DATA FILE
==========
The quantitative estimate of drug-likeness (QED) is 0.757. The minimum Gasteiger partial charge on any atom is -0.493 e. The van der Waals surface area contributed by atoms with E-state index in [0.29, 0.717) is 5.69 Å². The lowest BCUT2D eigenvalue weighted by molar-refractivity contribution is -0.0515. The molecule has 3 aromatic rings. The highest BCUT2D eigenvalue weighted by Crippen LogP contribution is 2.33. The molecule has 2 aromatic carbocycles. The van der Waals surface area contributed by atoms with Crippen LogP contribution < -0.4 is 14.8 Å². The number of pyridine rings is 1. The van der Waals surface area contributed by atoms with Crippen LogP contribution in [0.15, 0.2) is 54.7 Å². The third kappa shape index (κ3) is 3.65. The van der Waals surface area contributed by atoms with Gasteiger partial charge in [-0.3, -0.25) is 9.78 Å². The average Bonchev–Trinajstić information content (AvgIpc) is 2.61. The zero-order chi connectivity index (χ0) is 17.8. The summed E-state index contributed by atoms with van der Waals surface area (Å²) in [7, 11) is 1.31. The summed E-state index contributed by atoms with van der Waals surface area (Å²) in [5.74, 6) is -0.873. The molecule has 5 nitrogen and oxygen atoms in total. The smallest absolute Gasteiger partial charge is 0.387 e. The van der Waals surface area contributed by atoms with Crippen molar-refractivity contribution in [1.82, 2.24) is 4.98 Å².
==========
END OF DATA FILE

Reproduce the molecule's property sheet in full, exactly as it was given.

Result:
The quantitative estimate of drug-likeness (QED) is 0.757. The minimum Gasteiger partial charge on any atom is -0.493 e. The van der Waals surface area contributed by atoms with E-state index in [0.29, 0.717) is 5.69 Å². The lowest BCUT2D eigenvalue weighted by molar-refractivity contribution is -0.0515. The molecule has 3 aromatic rings. The highest BCUT2D eigenvalue weighted by Crippen LogP contribution is 2.33. The molecule has 2 aromatic carbocycles. The van der Waals surface area contributed by atoms with Crippen LogP contribution < -0.4 is 14.8 Å². The number of pyridine rings is 1. The van der Waals surface area contributed by atoms with Crippen LogP contribution in [0.15, 0.2) is 54.7 Å². The third kappa shape index (κ3) is 3.65. The van der Waals surface area contributed by atoms with Gasteiger partial charge in [-0.3, -0.25) is 9.78 Å². The average Bonchev–Trinajstić information content (AvgIpc) is 2.61. The zero-order chi connectivity index (χ0) is 17.8. The summed E-state index contributed by atoms with van der Waals surface area (Å²) in [7, 11) is 1.31. The summed E-state index contributed by atoms with van der Waals surface area (Å²) in [5.74, 6) is -0.873. The molecule has 5 nitrogen and oxygen atoms in total. The smallest absolute Gasteiger partial charge is 0.387 e. The van der Waals surface area contributed by atoms with Crippen molar-refractivity contribution in [1.82, 2.24) is 4.98 Å².